Design for Compliance Part 2: A Sustainable Future
The assumption that any new federally legal cannabis grow facility, and now legal industrial hemp production, will require a compliance pathway that is both future proofed and adaptable to the FDA’s Current Good Manufacturing Processes (CGMP) regulation is a sound one. At the time of this writing, the Agriculture Improvement Act of 2018, more commonly called the U.S. Farm Bill, has been approved by congress. State and federal governments are now working towards outlining industrial hemp processing rules that will meet FDA regulatory guidelines. Any new or existing facility that doesn’t conform to these regulations risks going out of business or should at the very least expect a costly integration or renovation.
Part 2A - Location, Location, Location
Once the decision is made to build a new cannabis grow or industrial hemp facility, the work begins with the most basic question, “Where do we put it?” In our experience, this is one of the most critical decisions and will affect your time to market and overall facility operating costs. In the categories below we will cover specifics of site selection, but the general premise is where to place it so that it’s most successful. Site discovery should always begin with a discussion with the city or county to determine the zoning and where your facility would be appropriate within the confines of the city or county borders. Once that’s established, the focus moves to the needs of your grow operation. A typical indoor facility needs three primary utilities: electricity, water and waste - the first two having the highest priority.
The availability and capacity of electricity and water requires special consideration because actual consumption represents a large, ongoing operational cost which impacts and affects your profit margins. When thinking about electricity, another key focus should be on the reliability of your power. Areas that are prone to blackouts represent risk to your operations and may require expensive generators to keep you from losing a valuable crop. Rogue Sky provides site surveys to our clients that address both operational costs and the reliability and availability of utilities.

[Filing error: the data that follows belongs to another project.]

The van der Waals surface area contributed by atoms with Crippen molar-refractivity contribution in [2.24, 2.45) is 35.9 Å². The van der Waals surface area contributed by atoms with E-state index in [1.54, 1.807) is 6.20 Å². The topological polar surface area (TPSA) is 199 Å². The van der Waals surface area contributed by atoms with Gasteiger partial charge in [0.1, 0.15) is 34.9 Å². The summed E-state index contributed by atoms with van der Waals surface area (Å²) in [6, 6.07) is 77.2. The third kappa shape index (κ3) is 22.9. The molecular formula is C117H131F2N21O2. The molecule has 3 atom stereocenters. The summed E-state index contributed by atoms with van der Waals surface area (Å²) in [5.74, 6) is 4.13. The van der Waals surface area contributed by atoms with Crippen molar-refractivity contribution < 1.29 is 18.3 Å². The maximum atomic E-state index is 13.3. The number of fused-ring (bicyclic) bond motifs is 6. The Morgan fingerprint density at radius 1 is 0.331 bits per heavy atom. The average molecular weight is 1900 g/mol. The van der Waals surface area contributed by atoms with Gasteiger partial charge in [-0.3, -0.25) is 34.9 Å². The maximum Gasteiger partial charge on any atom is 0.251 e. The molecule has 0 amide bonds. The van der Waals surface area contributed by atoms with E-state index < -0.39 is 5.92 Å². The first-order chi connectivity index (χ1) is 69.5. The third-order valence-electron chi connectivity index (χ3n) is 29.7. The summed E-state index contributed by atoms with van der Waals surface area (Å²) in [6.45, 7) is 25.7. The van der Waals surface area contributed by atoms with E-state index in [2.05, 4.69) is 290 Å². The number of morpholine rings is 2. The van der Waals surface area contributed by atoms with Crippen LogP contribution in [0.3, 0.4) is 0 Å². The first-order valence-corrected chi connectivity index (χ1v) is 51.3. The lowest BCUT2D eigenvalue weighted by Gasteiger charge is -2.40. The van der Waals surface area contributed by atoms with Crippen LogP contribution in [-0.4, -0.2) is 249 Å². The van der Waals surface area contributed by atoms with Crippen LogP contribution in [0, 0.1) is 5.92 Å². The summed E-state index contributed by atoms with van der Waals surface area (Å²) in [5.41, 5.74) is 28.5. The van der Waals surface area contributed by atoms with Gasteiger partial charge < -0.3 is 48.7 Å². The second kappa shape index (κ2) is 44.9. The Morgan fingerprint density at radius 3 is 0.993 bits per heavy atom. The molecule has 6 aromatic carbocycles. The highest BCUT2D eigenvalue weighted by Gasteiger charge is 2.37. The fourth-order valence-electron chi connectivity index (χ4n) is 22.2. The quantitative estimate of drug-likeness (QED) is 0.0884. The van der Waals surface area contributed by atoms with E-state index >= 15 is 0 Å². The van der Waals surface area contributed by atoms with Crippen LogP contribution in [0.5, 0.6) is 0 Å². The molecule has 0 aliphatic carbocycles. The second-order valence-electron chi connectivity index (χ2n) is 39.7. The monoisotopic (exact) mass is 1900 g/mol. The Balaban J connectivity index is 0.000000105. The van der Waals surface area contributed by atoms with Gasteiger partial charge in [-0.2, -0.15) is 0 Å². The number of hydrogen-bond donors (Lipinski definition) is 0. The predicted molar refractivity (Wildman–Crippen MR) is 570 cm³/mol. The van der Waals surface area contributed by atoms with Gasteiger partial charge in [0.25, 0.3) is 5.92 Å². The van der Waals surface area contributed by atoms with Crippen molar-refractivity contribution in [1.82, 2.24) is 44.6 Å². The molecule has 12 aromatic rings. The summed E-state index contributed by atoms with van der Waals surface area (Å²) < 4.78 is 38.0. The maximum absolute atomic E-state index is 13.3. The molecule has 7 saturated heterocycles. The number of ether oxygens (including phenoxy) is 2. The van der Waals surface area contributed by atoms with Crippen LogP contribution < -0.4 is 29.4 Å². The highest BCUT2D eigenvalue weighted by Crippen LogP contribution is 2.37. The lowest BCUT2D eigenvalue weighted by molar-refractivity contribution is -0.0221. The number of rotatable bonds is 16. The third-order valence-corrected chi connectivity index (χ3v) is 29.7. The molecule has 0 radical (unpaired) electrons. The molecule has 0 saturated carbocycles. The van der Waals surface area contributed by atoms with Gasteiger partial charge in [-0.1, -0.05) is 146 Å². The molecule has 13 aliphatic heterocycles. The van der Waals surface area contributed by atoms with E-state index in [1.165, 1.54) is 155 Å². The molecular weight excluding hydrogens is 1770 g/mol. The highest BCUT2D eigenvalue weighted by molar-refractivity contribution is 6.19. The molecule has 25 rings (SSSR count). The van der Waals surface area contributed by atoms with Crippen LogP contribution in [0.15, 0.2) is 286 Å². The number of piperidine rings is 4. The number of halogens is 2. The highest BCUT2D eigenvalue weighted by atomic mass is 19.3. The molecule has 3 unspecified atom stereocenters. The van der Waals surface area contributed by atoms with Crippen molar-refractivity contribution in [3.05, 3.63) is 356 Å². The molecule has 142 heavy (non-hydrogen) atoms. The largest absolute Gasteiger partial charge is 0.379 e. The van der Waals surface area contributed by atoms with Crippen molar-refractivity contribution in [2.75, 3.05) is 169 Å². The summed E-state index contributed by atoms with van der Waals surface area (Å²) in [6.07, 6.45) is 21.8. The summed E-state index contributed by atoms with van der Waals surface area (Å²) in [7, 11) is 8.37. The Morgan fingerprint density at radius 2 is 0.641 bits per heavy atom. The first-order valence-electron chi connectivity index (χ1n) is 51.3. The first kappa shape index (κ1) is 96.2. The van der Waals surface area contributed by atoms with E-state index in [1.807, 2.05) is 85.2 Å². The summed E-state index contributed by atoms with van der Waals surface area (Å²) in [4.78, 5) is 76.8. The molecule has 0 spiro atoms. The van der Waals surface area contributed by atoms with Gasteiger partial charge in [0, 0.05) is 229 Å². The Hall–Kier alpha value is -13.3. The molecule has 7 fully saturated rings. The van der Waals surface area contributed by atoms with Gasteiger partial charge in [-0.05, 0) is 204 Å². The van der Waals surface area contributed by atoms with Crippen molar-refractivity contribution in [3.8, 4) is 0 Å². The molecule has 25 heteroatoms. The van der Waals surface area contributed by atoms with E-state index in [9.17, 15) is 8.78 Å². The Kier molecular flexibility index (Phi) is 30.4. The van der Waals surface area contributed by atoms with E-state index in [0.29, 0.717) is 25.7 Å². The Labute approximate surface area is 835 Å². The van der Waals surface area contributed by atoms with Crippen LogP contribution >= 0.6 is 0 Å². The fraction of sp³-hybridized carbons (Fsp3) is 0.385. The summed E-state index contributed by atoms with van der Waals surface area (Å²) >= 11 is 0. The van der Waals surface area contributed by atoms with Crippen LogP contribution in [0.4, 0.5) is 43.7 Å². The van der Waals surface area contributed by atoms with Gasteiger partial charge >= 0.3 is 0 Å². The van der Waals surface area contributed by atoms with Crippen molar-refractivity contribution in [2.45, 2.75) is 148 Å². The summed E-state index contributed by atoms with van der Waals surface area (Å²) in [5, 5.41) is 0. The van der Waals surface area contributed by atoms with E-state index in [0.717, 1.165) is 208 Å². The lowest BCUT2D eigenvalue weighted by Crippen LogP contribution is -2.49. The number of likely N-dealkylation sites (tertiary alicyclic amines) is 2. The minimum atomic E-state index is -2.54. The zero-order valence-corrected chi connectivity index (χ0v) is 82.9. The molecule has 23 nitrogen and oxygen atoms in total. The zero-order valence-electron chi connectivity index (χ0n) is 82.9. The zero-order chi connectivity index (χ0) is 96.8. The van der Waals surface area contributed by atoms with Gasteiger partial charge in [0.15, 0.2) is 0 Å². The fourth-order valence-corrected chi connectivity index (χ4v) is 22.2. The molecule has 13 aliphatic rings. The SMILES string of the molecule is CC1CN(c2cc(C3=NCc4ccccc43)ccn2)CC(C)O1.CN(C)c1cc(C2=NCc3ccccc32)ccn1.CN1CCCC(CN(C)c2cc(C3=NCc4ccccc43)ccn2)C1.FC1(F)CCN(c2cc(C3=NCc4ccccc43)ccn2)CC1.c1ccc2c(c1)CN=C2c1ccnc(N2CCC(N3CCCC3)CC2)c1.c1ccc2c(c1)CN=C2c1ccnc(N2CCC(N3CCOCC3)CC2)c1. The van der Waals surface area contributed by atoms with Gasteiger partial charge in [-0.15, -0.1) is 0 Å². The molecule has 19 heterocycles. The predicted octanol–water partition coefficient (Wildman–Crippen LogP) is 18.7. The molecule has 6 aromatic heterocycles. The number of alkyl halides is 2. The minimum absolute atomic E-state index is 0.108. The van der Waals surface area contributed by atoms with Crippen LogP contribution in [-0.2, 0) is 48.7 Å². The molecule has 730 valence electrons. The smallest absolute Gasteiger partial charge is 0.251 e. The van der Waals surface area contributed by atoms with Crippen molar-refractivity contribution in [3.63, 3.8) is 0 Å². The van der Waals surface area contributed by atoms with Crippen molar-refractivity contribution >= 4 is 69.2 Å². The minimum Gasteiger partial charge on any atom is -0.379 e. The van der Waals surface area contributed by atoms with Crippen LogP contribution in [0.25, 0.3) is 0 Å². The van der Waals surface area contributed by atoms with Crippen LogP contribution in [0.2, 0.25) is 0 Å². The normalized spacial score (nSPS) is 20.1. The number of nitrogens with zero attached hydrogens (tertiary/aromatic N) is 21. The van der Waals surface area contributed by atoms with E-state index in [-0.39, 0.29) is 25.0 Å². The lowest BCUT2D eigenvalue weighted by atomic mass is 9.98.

We understand that significant focus is on the facility itself, but consider the following points we use in the analysis of a site:
Are the main power lines feeding the facility above or underground?
Where is the utility electrical substation and does the overhead path to your facility look like it’s been maintained (i.e. trees trimmed back, newer poles, etc.)?
Is three-phase power available versus single phase power?
Does the facility have a source of water and sewer provided by a utility, or will you have dig a well and drainage field at a considerable expense?
What is the quality of water that is available to you (i.e. how much pretreatment might be required)?
Part 2B - Lighting Perfection is a Moving Target
Today’s lighting options have exploded into many different types of lamp types (High Pressure Sodium (HPS), Ceramic Metal Halide (CMH), Light Emitting Diode (LED), etc.), configurations and manufacturers. Deciding on the right lighting can be an overwhelming and daunting task, especially when it comes to LED lighting options. Something to keep in mind is how much future operating costs will depend on the type of lighting fixture selected. Careful discussion and research needs to be spent on this design aspect because the value to the project is enormous. All lamps, whether they are LED, CMH or HPS, produce heat, some more than others. Rogue Sky sizes the heating, ventilation and air conditioning (HVAC) system to remove heat created by the lamps. Subsequently, the entire electrical system serving the facility needs to be sized to accommodate the power draw from both the lamps and HVAC. This represents the single largest infrastructure cost to any new or existing grow facility.
We recognize that every grower has their own opinion about what lamp makes the best product and we will not attempt to argue this point. We will argue, however, that in a saturated market where margins are slim and a majority of the flower will end up as oil, LED fixtures are a logical choice when it comes to energy consumption. For example, in Oregon, the state has attractive financial incentives to encourage the installation of LED light fixtures. The initial cost may be higher, but over time the decreased electrical consumption and subsequent reduced heat loads make the total cost over time cheaper versus HPS.
Our advice to any new facility owner is to start by building your design foundation around LED light fixtures. If you want to mix up the lamps with a few comingled HPS or CMH lamps, go for it, but we encourage the primary lighting to be LEDs. A recent cost comparative study we performed for a client between various LED manufacturers had wide ranging results in terms of simple payback. However, the net result was that LED, while more expensive on the initial per-fixture basis, was cheaper than HPS lamps due to reduced HVAC equipment and reduced electrical infrastructure cost in new construction. Follow that with annualized electrical savings and reduced fixture maintenance (LEDs generally last four times longer than HPS) and most companies find themselves in a more profitable position for the long game.